Matlab code of ripple events in the iEEG signal.

https://cdn.elifesciences.org/articles/68401/elife-68401-fig1-code1-v2.zip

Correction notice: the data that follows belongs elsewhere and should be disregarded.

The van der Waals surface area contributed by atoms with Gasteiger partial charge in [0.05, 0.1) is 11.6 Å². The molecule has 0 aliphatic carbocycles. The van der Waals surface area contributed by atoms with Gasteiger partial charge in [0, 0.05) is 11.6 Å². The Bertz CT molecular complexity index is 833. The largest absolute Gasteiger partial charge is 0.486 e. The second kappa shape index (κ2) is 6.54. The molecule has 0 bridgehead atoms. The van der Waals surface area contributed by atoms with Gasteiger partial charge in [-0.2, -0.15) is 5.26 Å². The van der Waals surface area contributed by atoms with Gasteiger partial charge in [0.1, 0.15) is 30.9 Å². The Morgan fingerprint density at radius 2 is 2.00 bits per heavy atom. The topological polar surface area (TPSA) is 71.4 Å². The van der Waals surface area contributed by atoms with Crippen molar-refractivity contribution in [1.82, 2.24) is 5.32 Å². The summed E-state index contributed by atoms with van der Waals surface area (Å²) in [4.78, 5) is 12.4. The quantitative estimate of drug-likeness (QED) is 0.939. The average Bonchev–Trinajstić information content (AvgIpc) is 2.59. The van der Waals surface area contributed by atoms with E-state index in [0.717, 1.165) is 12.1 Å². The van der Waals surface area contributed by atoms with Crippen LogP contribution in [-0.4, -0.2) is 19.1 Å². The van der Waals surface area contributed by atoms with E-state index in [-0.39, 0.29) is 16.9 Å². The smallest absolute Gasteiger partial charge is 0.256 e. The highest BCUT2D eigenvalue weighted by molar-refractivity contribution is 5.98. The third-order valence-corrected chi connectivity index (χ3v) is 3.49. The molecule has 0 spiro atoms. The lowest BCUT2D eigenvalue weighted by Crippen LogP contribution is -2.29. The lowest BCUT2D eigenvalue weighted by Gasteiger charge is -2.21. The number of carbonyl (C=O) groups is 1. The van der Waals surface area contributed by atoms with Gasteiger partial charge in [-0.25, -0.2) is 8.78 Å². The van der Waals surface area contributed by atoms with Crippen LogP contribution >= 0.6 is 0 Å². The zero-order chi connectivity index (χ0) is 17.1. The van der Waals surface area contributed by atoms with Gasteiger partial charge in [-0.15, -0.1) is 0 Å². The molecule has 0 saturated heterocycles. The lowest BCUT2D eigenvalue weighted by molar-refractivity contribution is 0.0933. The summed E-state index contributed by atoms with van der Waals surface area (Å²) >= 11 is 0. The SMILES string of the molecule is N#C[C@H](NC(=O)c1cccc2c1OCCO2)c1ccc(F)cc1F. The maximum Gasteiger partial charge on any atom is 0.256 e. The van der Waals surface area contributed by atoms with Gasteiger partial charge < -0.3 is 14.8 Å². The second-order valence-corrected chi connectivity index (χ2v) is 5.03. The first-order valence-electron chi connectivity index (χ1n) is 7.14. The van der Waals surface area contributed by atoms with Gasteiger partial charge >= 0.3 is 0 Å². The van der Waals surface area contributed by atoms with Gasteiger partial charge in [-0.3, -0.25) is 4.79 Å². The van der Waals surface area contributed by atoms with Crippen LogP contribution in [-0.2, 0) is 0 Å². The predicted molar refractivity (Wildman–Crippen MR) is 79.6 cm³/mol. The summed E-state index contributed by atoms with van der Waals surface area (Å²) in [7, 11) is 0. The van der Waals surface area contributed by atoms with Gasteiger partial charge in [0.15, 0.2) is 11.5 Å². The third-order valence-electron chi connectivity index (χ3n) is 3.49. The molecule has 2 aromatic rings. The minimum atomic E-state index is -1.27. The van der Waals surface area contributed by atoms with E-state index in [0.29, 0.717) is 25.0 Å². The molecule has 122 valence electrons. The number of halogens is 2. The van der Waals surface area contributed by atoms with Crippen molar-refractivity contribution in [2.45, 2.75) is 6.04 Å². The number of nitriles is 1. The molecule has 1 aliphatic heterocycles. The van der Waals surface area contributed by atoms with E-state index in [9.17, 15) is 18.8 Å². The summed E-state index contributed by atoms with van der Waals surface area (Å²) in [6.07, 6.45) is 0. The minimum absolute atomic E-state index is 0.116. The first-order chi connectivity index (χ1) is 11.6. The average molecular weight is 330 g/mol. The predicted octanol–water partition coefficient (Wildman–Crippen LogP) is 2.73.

We hypothesized that the transient increases in HFA observed in individual trials may be related to discrete 80–120 Hz ripples that have been previously associated with human memory retrieval (Vaz et al., 2019). We therefore identified ripples in each iEEG electrode in each participant (ripple rate .35 ± .04 Hz (mean ± SEM) across electrodes across all participants; Figure 1B; Figure 1—figure supplement 1 to Figure 1—figure supplement 5; see Materials and methods). In the same example electrode, the transient increases in HFA observed in each trial correspond to the detection of individual ripples (Figure 1C). Across all trials, ripple rates demonstrate a clear increase that coincides with the sustained increase in HFA. We examined whether the changes in HFA and ripple rate were similarly modulated by successful memory retrieval in this examplar electrode (Figure 1D). Both HFA and ripple rates increase prior to vocalization during successful memory retrieval trials compared to trials in which the participant failed to successfully retrieve the correct word.